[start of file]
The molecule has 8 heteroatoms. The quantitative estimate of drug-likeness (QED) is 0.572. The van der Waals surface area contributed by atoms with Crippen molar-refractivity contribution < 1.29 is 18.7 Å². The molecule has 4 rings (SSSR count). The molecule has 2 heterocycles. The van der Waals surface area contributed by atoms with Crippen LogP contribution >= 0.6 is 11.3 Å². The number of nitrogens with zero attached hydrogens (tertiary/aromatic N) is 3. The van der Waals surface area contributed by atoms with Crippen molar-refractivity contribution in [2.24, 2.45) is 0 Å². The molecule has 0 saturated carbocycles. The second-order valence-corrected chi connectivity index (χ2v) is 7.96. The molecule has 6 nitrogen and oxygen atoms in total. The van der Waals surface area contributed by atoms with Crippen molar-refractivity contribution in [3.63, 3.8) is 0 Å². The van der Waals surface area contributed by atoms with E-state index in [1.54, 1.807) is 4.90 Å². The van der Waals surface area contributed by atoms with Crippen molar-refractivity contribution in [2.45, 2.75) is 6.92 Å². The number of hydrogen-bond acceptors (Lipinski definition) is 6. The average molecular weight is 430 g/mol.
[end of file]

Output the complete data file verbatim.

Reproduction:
The molecule has 8 heteroatoms. The quantitative estimate of drug-likeness (QED) is 0.572. The van der Waals surface area contributed by atoms with Crippen molar-refractivity contribution < 1.29 is 18.7 Å². The molecule has 4 rings (SSSR count). The molecule has 2 heterocycles. The van der Waals surface area contributed by atoms with Crippen LogP contribution >= 0.6 is 11.3 Å². The number of nitrogens with zero attached hydrogens (tertiary/aromatic N) is 3. The van der Waals surface area contributed by atoms with Crippen molar-refractivity contribution in [2.24, 2.45) is 0 Å². The molecule has 0 saturated carbocycles. The second-order valence-corrected chi connectivity index (χ2v) is 7.96. The molecule has 6 nitrogen and oxygen atoms in total. The van der Waals surface area contributed by atoms with Crippen molar-refractivity contribution in [3.63, 3.8) is 0 Å². The van der Waals surface area contributed by atoms with E-state index in [1.54, 1.807) is 4.90 Å². The van der Waals surface area contributed by atoms with Crippen molar-refractivity contribution in [2.45, 2.75) is 6.92 Å². The number of hydrogen-bond acceptors (Lipinski definition) is 6. The average molecular weight is 430 g/mol.